“We can do this by combining the power of imaging, monitoring, laboratory, genomics and longitudinal data with insights from artificial intelligence that puts the patient at the centre. This will drive the right care, in the right sequence, at the right time.”
Kees Wesdorp, CEO of Precision Diagnosis part at Philips
A smarter 2020s after Covid-19
Wesdorp gives Verdict a global view on the smart hospital and why the pandemic will likely accelerate the need for more tech in healthcare.
“The need for smart systems is even more important in the wake of Covid-19, as hospitals face a backlog of patients, delayed tests and treatment,” he says. “This struggle to manage capacity, of getting patients to the right places, arranging the right tests and triaging them through the system, while avoiding staff burnout, is a pressing challenge for the NHS and healthcare systems around the world.”
For Wesdorp, this backlog can be cleared by digitising patient flow, enabling interoperability between devices and allowing for real time analysis and reporting so medical staff can react to and assess patient need in the moment.
“Smart hospitals can improve healthcare for both staff and patients by speeding up the planning, scanning and processing of examinations.”
Examples of new hospitals around the world that come powered by tech include Canada’s Cortellucci Vaughan Hospital, which opened in late 2020. Staff, systems and devices are all connected and mobile in the hospital, while smart beds monitor patients around the clock, ready to sound the alarm at a moment’s notice if needed.
Calvary Adelaide Hospital in Australia also opened in late 2020, boasting automated lighting and monitoring with expected energy savings of up to 60%. Dubai’s Fakeeh University Hospital meanwhile comes with tablets in patient rooms and an app that allows for around-the-clock service.
But besides an investment in infrastructure there also needs to be an investment in professional education, Wesdorp notes. In a survey from the Future of Humanity Institute, 40% of surveyed healthcare leaders said a lack of interoperability or data standards across technological systems and platforms is hindering progress. 36% said lack of training on how to fully utilize digital health technology is an issue.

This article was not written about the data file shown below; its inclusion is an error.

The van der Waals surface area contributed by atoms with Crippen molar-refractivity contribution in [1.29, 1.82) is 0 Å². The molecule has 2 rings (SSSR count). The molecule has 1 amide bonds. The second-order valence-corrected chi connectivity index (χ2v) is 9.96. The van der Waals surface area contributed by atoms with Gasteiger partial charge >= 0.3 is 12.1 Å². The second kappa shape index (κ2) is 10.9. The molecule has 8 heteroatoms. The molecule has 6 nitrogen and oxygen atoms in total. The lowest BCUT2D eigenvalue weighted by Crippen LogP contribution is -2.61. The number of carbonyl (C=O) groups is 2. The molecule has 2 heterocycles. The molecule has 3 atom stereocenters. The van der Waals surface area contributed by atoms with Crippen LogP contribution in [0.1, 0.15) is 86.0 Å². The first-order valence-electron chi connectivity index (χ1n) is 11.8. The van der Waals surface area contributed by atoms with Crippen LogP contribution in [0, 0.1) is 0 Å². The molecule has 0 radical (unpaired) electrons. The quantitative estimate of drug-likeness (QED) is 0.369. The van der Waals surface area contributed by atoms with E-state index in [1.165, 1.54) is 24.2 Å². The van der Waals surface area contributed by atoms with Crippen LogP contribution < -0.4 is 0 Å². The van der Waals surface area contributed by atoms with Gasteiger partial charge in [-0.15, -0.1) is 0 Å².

“So the implementation of smart technology is very important, along with the training of staff to support it.”
“There’s also an increasing focus on integrating data from multiple departments, such as oncology, radiology and pathology: The goal is to simplify data and insight gathering, drive targeted treatment and outcomes, remove excess costs, and provide a better experience for patients and staff.”
Smart hospitals on the rise
Perhaps then, data can truly save lives in smart hospitals. They may even be the healthcare legacy that Hancock leaves behind for England. Or at least he may hope so, given his tenure as health secretary has been mostly lined by failures.
His time at the helm was filled by data privacy and digital endeavours that verged on the disastrous: faulty Covid tracking apps, the so-called GP data grab from earlier this summer. Even the circumstances that led to his departure from the position of health and social care secretary showed how some matters, even if not health-related, are hard to keep private in a digital world, no matter how much one would wish they were otherwise.
Hancock’s time at the helm was filled by data privacy and digital endeavours that verged on the disastrous.
Arguably though, this is the cautionary tale one should expect when trying to modernise a 73-year-old public institution. As senior GlobalData analyst David Brown believes, the pandemic may have left no other options on the table, but there are better ways of augmenting the NHS in trend with the global smart hospital theme.
“Digital-enabled and smart hospitals could indeed be the legacy of Matt Hancock,” Brown tells Verdict. “He’s been a driving force behind a lot of digital-capability pushes, but he’s also a staunch backer of the GP patient data grab. This was largely viewed as the wrong way to push the UK into the true digital age. It undermined a lot of public trust by auto-opting individuals into the program without even informing them in a serious way.
“The post-Covid world is a huge pressure on healthcare systems around the world to operate in less siloed, more digitally enabled and flexible fashions. A good parallel here is to look at the early days of Google and Facebook.
“Folks loved their services and didn’t really understand the dangers of sharing data online. Now these corporate giants know almost everything that we do (and) use this largely for advertising and for psychological manipulation to keep their platforms addicting. Imagine if this mode of operating entered the healthcare space? It would be an absolute disaster.
“The UK stepping forward on its digitalisation efforts could be a net-positive result in the long term as any country taking serious strides towards operating more digitally will enable better care options. But how you get there definitely matters.”